That’s not what Yentl is about. It’s clearly a labor of love, and Streisand, perhaps sobered (one hesitates before using the word humbled) by the knowledge that there won’t be anybody else on which to blame this one, has displayed some restraint. On the level of performance, she still gives the Broadway musical-comedy line readings that are so wince-inducing. But she manages to tell the story coherently—if slowly—and she cannily lards the film with genuinely humorous sequences. So, the old girl-dressing-up-as-a-boy routine has laughs built into it; okay, but Streisand shows an intuition for knowing when to tap the comic vein (I’m thinking of the wordless love duets with Amy Irving’s misguided character, for instance). Less successful are the songs—which are sung by Streisand’s character exclusively, and which function as narration or interior monologue. Maybe if you like Streisand’s voice, you’ll like the songs. I wouldn’t know about that particular predilection. But the Michel Legrand-Marilyn & Alan Bergman tunes are a pretty bland lot.

And the songs necessarily pad out the running time, which is already long, and which, I’m afraid, seems long. The film’s denouement, for instance, takes up the last part of the movie and doesn’t seem as though it’s ever going to get fully explained; people keep repeating just what it is they’ll do in the much-altered future, etc. But if Streisand’s strengths as a director are not in the arena of rhythm, she does manage to capture a few moments—primarily people simply glancing at each other, thinking something about someone who probably, sadly, is not thinking the same thing about them. There’s a scene in which Yentl (Streisand), dressed up as a Yeshiva boy in order to gain an education (forbidden to women), is wrestling playfully with the older student (Mandy Patinkin) who has been her brotherly guide at school. She falls back on the ground, and there’s a close-up of her face against an obviously false patch of grass (we can assume from the Astroturf that they went to the special trouble of setting up this shot in a studio). As Patinkin looks down into her face, you can see that he’s starting to have some peculiar feelings about this beardless boy. Just then, we cut back to the close-up of Yentl, and just for a second you can see that the sunlight is starting to break over that face, and the false grass.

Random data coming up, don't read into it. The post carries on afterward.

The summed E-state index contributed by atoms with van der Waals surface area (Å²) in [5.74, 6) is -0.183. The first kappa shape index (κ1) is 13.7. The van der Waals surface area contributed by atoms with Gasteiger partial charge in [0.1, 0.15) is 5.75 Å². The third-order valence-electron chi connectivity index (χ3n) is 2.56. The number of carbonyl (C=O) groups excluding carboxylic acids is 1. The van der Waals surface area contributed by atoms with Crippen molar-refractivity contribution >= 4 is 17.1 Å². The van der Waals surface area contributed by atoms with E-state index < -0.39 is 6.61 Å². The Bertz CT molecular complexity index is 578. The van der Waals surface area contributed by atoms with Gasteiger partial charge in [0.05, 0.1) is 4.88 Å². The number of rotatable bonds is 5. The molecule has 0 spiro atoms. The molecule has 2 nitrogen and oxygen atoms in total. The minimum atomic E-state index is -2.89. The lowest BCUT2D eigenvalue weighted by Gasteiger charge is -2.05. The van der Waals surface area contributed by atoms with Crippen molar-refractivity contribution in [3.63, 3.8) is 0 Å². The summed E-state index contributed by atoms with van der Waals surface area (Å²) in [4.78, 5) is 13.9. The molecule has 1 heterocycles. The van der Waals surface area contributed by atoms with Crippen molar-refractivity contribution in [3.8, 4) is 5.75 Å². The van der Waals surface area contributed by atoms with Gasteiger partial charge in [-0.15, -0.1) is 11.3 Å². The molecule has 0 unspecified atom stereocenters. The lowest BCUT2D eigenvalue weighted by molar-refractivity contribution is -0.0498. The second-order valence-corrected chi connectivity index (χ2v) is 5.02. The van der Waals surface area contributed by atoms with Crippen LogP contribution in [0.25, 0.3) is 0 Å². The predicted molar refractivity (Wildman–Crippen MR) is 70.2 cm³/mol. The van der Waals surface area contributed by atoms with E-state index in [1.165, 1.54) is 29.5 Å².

In ways that are not always explainable, a moment like this is very satisfying, and it can almost excuse the pokey expositional passages, the occasionally strident women’s lib asides, and the musical snoozes. But then I’m always more inclined to indulge artists when they’ve gambled everything on a single project, as Streisand has here. It would still be all right with me if she decided to retire from the screen, but a grudging “Mazeltov!” seems in order anyway.

First published in The Informer, December 1983

Perhaps this didn’t come through, but I’m not the biggest Streisand fan. Having seen A Star is Born at least three times in theaters for various high-school related reasons, I still have songs such as “Queen Bee” and “Hellacious Acres” pop up in my internal jukebox from time to time, and the experience has taken its toll. I doubt I will ever see this movie again, but it was a pleasant surprise, with actual warmth to it. Streisand has not retired from the screen.

“Hellacious Acres” on YouTube here.